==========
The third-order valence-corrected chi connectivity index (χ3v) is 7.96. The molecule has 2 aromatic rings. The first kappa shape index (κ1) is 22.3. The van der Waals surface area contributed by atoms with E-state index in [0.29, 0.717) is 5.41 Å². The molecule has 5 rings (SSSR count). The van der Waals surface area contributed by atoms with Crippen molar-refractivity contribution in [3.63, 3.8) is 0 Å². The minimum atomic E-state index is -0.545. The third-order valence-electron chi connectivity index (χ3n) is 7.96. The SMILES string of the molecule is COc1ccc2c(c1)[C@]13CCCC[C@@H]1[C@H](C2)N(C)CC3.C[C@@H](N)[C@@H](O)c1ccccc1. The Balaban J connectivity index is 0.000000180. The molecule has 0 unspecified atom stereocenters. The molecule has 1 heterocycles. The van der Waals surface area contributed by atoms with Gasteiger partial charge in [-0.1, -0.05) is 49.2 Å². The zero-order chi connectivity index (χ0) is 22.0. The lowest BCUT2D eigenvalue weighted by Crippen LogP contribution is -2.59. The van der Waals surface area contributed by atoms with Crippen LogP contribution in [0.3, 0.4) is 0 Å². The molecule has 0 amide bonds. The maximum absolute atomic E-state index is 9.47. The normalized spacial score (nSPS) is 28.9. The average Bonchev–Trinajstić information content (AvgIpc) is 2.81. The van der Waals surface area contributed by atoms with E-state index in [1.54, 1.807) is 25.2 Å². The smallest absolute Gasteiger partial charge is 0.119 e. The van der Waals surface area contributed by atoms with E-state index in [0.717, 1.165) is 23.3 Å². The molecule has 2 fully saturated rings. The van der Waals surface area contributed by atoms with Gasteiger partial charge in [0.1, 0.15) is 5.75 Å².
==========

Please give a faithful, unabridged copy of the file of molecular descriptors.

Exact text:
The third-order valence-corrected chi connectivity index (χ3v) is 7.96. The molecule has 2 aromatic rings. The first kappa shape index (κ1) is 22.3. The van der Waals surface area contributed by atoms with E-state index in [0.29, 0.717) is 5.41 Å². The molecule has 5 rings (SSSR count). The van der Waals surface area contributed by atoms with Crippen molar-refractivity contribution in [3.63, 3.8) is 0 Å². The minimum atomic E-state index is -0.545. The third-order valence-electron chi connectivity index (χ3n) is 7.96. The SMILES string of the molecule is COc1ccc2c(c1)[C@]13CCCC[C@@H]1[C@H](C2)N(C)CC3.C[C@@H](N)[C@@H](O)c1ccccc1. The Balaban J connectivity index is 0.000000180. The molecule has 0 unspecified atom stereocenters. The molecule has 1 heterocycles. The van der Waals surface area contributed by atoms with Gasteiger partial charge in [-0.1, -0.05) is 49.2 Å². The zero-order chi connectivity index (χ0) is 22.0. The lowest BCUT2D eigenvalue weighted by Crippen LogP contribution is -2.59. The van der Waals surface area contributed by atoms with Crippen LogP contribution in [0.3, 0.4) is 0 Å². The molecule has 0 amide bonds. The maximum absolute atomic E-state index is 9.47. The normalized spacial score (nSPS) is 28.9. The average Bonchev–Trinajstić information content (AvgIpc) is 2.81. The van der Waals surface area contributed by atoms with E-state index in [1.54, 1.807) is 25.2 Å². The smallest absolute Gasteiger partial charge is 0.119 e. The van der Waals surface area contributed by atoms with E-state index in [0.717, 1.165) is 23.3 Å². The molecule has 2 fully saturated rings. The van der Waals surface area contributed by atoms with Gasteiger partial charge in [0.1, 0.15) is 5.75 Å².